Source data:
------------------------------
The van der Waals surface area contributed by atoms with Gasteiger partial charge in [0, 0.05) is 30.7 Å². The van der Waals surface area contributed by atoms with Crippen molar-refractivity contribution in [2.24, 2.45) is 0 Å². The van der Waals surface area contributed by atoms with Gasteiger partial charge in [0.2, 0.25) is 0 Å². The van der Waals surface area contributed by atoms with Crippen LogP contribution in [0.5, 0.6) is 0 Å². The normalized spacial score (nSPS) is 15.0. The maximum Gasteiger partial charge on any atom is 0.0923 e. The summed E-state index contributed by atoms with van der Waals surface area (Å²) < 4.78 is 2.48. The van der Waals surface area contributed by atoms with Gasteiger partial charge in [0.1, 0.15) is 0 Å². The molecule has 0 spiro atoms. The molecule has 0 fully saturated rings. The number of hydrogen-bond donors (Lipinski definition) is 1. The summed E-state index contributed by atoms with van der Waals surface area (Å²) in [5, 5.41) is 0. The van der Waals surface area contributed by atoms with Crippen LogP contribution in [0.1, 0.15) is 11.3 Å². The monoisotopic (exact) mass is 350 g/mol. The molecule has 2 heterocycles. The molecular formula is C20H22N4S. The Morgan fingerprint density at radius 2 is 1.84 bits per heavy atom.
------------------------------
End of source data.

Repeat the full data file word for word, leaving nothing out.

The van der Waals surface area contributed by atoms with Gasteiger partial charge in [0, 0.05) is 30.7 Å². The van der Waals surface area contributed by atoms with Crippen molar-refractivity contribution in [2.24, 2.45) is 0 Å². The van der Waals surface area contributed by atoms with Gasteiger partial charge in [0.2, 0.25) is 0 Å². The van der Waals surface area contributed by atoms with Crippen LogP contribution in [0.5, 0.6) is 0 Å². The normalized spacial score (nSPS) is 15.0. The maximum Gasteiger partial charge on any atom is 0.0923 e. The summed E-state index contributed by atoms with van der Waals surface area (Å²) < 4.78 is 2.48. The van der Waals surface area contributed by atoms with Gasteiger partial charge in [0.1, 0.15) is 0 Å². The molecule has 0 spiro atoms. The molecule has 0 fully saturated rings. The number of hydrogen-bond donors (Lipinski definition) is 1. The summed E-state index contributed by atoms with van der Waals surface area (Å²) in [5, 5.41) is 0. The van der Waals surface area contributed by atoms with Crippen LogP contribution in [0.1, 0.15) is 11.3 Å². The monoisotopic (exact) mass is 350 g/mol. The molecule has 2 heterocycles. The molecular formula is C20H22N4S. The Morgan fingerprint density at radius 2 is 1.84 bits per heavy atom.